Skip to Content
77 Mass Ave

Eco-Friendly Steelmaking

Emissionless method could curb a major source of greenhouse gases

Conventional steelmaking may be the world’s leading industrial source of greenhouse gases. But a new process developed by MIT researchers could change all that—and produce stronger (and ultimately cheaper) steel.

Antoine Allanore and Donald Sadoway
Antoine Allanore (left) and Donald Sadoway

Worldwide steel production currently totals about 1.5 billion tons per year, and each ton produced generates almost two tons of carbon dioxide, according to industry data. This accounts for about 5 percent of the world’s greenhouse-gas emissions.

The idea for the new method, which was developed by materials chemistry professor Donald Sadoway, assistant professor of metallurgy Antoine ­Allanore, and Lan Yin, PhD ’12, arose when ­Sadoway received a grant from NASA to look for ways of producing oxygen on the moon—a key step toward future lunar bases. He found that a process he invented called molten oxide electrolysis could use iron oxide from the lunar soil to make oxygen in abundance.

This method used an iridium anode, but since iridium is expensive and supplies are limited, that’s not a viable approach for bulk steel production on Earth. Finding an alternative wasn’t easy, because molten iron oxide, at about 1,600 °C, “is a really challenging environment,” Sadoway explains. “The melt is extremely aggressive. Oxygen is quick to attack the metal.”

But Allanore managed to solve the problem. The answer was an alloy that naturally forms a thin film of metallic oxide on its surface—thick enough to prevent further attack by oxygen but thin enough for electric current to flow freely through it. The alloy’s constituents, iron and chromium, are “abundant and cheap,” Sadoway says.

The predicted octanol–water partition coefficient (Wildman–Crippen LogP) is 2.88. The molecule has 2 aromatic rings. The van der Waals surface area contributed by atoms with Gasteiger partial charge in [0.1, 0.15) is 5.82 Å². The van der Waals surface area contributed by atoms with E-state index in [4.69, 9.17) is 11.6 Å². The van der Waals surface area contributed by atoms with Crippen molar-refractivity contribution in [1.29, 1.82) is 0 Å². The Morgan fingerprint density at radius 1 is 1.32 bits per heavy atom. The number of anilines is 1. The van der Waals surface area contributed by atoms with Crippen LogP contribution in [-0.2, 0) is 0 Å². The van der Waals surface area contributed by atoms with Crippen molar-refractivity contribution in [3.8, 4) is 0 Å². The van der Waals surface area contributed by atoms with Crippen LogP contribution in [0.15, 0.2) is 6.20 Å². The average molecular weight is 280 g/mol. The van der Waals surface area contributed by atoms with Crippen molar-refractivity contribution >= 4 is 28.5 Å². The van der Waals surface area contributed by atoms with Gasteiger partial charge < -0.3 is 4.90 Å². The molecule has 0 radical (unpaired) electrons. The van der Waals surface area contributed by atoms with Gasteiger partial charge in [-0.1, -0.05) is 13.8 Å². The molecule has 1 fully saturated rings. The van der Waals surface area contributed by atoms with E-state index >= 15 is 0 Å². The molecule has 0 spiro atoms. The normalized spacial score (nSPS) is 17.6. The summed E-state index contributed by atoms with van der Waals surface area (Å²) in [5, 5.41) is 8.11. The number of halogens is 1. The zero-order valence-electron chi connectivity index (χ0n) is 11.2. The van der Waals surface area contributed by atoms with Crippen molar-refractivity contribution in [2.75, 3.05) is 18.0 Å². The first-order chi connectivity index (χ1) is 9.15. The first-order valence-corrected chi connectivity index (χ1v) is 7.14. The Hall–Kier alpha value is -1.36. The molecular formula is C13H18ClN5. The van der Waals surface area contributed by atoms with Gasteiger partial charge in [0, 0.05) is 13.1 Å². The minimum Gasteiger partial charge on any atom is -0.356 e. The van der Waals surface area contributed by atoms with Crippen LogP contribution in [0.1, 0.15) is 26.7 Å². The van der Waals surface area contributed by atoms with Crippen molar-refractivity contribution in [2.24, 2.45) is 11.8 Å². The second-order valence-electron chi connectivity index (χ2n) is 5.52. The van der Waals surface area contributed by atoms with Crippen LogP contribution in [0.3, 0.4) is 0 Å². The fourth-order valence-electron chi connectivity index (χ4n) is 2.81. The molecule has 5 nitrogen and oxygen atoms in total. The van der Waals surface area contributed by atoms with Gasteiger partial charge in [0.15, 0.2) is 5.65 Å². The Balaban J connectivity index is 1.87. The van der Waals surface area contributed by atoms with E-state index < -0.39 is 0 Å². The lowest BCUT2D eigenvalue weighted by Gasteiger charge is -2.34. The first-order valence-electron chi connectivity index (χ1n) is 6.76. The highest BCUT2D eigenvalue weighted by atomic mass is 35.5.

In addition to producing no emissions other than pure oxygen, the process lends itself to smaller-scale factories. Conventional steel plants are profitable only if they can produce millions of tons of steel per year, but this new process could be viable for production of a few hundred thousand tons per year, he says.

The process also yields metal of exceptional purity, Sadoway says. And it could be adapted for carbon-free production of other metals and alloys, including nickel, titanium, and ferromanganese.

The technology is still at the laboratory scale, but Sadoway, Allanore, and a former student have formed a company to develop a commercially viable prototype plant. They expect that designing, building, and testing such a facility could take about three years.

Keep Reading

Most Popular

A Roomba recorded a woman on the toilet. How did screenshots end up on Facebook?

Robot vacuum companies say your images are safe, but a sprawling global supply chain for data from our devices creates risk.

A startup says it’s begun releasing particles into the atmosphere, in an effort to tweak the climate

Make Sunsets is already attempting to earn revenue for geoengineering, a move likely to provoke widespread criticism.

10 Breakthrough Technologies 2023

Every year, we pick the 10 technologies that matter the most right now. We look for advances that will have a big impact on our lives and break down why they matter.

These exclusive satellite images show that Saudi Arabia’s sci-fi megacity is well underway

Weirdly, any recent work on The Line doesn’t show up on Google Maps. But we got the images anyway.

Stay connected

Illustration by Rose Wong

Get the latest updates from
MIT Technology Review

Discover special offers, top stories, upcoming events, and more.

Thank you for submitting your email!

Explore more newsletters

It looks like something went wrong.

We’re having trouble saving your preferences. Try refreshing this page and updating them one more time. If you continue to get this message, reach out to us at customer-service@technologyreview.com with a list of newsletters you’d like to receive.